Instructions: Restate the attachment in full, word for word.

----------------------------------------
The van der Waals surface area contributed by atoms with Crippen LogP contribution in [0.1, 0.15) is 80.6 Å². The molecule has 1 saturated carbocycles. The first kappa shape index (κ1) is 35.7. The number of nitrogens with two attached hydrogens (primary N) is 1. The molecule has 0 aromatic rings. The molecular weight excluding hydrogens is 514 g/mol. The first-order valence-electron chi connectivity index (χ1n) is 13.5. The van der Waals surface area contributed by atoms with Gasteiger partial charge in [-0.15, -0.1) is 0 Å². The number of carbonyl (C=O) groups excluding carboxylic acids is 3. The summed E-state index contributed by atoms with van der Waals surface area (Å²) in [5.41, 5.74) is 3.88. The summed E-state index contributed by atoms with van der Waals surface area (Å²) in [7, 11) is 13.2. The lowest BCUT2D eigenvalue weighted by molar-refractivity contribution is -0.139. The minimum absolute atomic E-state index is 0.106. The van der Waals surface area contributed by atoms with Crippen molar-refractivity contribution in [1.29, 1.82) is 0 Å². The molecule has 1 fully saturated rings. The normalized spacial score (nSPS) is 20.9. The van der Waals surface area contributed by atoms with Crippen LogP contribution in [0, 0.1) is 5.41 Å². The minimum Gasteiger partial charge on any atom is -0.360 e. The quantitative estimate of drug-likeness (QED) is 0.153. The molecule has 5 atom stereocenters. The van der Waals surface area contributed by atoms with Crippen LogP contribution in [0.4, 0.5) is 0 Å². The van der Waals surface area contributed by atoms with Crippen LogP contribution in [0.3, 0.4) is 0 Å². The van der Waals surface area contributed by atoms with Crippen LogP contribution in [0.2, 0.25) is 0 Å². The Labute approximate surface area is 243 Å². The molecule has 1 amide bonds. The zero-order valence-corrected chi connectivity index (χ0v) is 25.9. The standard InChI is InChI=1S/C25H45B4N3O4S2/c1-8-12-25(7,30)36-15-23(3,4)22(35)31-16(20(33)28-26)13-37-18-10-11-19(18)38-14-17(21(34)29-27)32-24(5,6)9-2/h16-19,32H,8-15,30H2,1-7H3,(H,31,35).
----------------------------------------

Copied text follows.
The van der Waals surface area contributed by atoms with Crippen LogP contribution in [0.1, 0.15) is 80.6 Å². The molecule has 1 saturated carbocycles. The first kappa shape index (κ1) is 35.7. The number of nitrogens with two attached hydrogens (primary N) is 1. The molecule has 0 aromatic rings. The molecular weight excluding hydrogens is 514 g/mol. The first-order valence-electron chi connectivity index (χ1n) is 13.5. The van der Waals surface area contributed by atoms with Gasteiger partial charge in [-0.15, -0.1) is 0 Å². The number of carbonyl (C=O) groups excluding carboxylic acids is 3. The summed E-state index contributed by atoms with van der Waals surface area (Å²) in [5.41, 5.74) is 3.88. The summed E-state index contributed by atoms with van der Waals surface area (Å²) in [7, 11) is 13.2. The lowest BCUT2D eigenvalue weighted by molar-refractivity contribution is -0.139. The minimum absolute atomic E-state index is 0.106. The van der Waals surface area contributed by atoms with Crippen molar-refractivity contribution in [1.29, 1.82) is 0 Å². The molecule has 1 fully saturated rings. The normalized spacial score (nSPS) is 20.9. The van der Waals surface area contributed by atoms with Crippen LogP contribution in [0, 0.1) is 5.41 Å². The minimum Gasteiger partial charge on any atom is -0.360 e. The quantitative estimate of drug-likeness (QED) is 0.153. The molecule has 5 atom stereocenters. The van der Waals surface area contributed by atoms with Crippen LogP contribution in [0.4, 0.5) is 0 Å². The van der Waals surface area contributed by atoms with Crippen LogP contribution in [0.3, 0.4) is 0 Å². The van der Waals surface area contributed by atoms with Crippen LogP contribution in [0.2, 0.25) is 0 Å². The Labute approximate surface area is 243 Å². The molecule has 1 amide bonds. The zero-order valence-corrected chi connectivity index (χ0v) is 25.9. The standard InChI is InChI=1S/C25H45B4N3O4S2/c1-8-12-25(7,30)36-15-23(3,4)22(35)31-16(20(33)28-26)13-37-18-10-11-19(18)38-14-17(21(34)29-27)32-24(5,6)9-2/h16-19,32H,8-15,30H2,1-7H3,(H,31,35).